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HomeNewsBrexit Party wins EU elections in UK, Conservatives fear wipe-out.

Brexit Party wins EU elections in UK, Conservatives fear wipe-out.

VIDEO: UK results in the EU election bear out predictions of victory for the Brexit Party (ABC News)

Parties committed to strengthening the European Union have held on to two-thirds of seats in the EU Parliament, official projections from the bloc’s weekend elections show, though far-right and nationalist opponents saw strong gains.

In the UK, partial results showed Nigel Farage’s Brexit Party storming to victory, riding a wave of anger at the failure of Prime Minister Theresa May to take Britain out of the European Union.

Across England and Wales, voters turned away from Mrs May’s Conservatives and the opposition Labour Party of Jeremy Corbyn, which had sought a softer version of Brexit.

The Conservative Party was on course for one of its worst results in a nationwide election ever.

The Brexit Party came first while explicitly pro-EU parties — the Liberal Democrats, Greens and Change UK — were, combined, a few percentage points behind.

In total, Britain will elect 73 MEPs (Members of the European Parliament) to the 751-seat parliament.

Mr Farage is expected to be elected as an MEP for his single-issue party, launched just weeks ago.

He said the results meant he had earned a seat at the Brexit negotiations.

“We want to be part of that negotiating team,” he said.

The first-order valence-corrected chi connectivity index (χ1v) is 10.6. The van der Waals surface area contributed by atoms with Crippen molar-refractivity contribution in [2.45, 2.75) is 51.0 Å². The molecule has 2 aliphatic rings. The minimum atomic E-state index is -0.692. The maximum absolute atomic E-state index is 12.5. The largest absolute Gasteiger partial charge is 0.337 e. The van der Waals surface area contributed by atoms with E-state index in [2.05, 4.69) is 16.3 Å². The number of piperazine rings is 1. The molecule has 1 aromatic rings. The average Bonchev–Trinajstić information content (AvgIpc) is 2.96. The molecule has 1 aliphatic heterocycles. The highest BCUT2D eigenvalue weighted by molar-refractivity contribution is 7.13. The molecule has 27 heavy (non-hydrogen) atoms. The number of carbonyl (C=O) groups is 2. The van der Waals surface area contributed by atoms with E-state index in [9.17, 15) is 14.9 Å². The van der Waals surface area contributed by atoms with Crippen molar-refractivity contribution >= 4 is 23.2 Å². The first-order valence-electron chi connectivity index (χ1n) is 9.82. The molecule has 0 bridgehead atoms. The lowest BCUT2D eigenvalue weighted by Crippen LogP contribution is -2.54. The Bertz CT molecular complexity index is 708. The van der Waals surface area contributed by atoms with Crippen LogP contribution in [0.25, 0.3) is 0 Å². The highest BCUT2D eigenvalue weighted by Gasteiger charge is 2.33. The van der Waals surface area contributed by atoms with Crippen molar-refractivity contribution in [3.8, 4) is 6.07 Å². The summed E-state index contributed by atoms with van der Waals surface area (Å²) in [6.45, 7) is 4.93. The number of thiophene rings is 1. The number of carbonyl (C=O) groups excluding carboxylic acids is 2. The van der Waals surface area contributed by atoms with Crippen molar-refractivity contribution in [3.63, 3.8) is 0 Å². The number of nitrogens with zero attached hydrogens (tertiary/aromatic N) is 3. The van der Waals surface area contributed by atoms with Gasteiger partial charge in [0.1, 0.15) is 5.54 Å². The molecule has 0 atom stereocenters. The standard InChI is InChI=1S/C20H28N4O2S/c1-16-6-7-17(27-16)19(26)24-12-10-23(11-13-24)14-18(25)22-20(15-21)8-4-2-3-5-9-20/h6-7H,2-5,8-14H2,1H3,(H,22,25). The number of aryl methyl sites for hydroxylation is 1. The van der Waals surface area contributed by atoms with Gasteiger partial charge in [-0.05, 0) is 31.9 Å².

“If we don’t leave on October 31 then the score that you have seen for the Brexit Party today will be repeated in a general election, and we are getting ready for it.”

With results announced early on Monday for all of England and Wales, the Brexit Party had won 28 seats and almost a third of the votes.

The Liberal Democrats took about 20 per cent of the vote and 15 seats — up from only one at the last EU election in 2014.

Labour came third with 10 seats, followed by the Greens with seven.

A bald man with a dark beard holds a Change UK party sign as a double decker red London bus whizzes past him.

PHOTO: The future of Brexit is still uncertain. (AP: Frank Augstein)

The ruling Conservatives were in fifth place with just three EU seats and under 10 per cent of the vote.

Scotland and Northern Ireland are due to announce their results later.

Conservative Foreign Secretary Jeremy Hunt said:

It was a “painful result” and warned there was an “existential risk to our party unless we now come together and get Brexit done”.

Nearly three years after the United Kingdom voted by 52 per cent to 48 per cent to leave the EU, it remains a member and its politicians are still arguing over how, when or even whether the country will leave the club it joined in 1973.

A tearful Mrs May quit on Friday, saying it was a matter of deep regret that she had been unable to deliver Brexit and arguing that the decision of the 2016 referendum should be honoured.

Mr Farage, who as UKIP leader convinced Mrs May’s predecessor, David Cameron, to call the Brexit referendum and then helped lead the campaign to leave the EU, has said that if Brexit is not implemented then Britain will be shown not to be a democracy.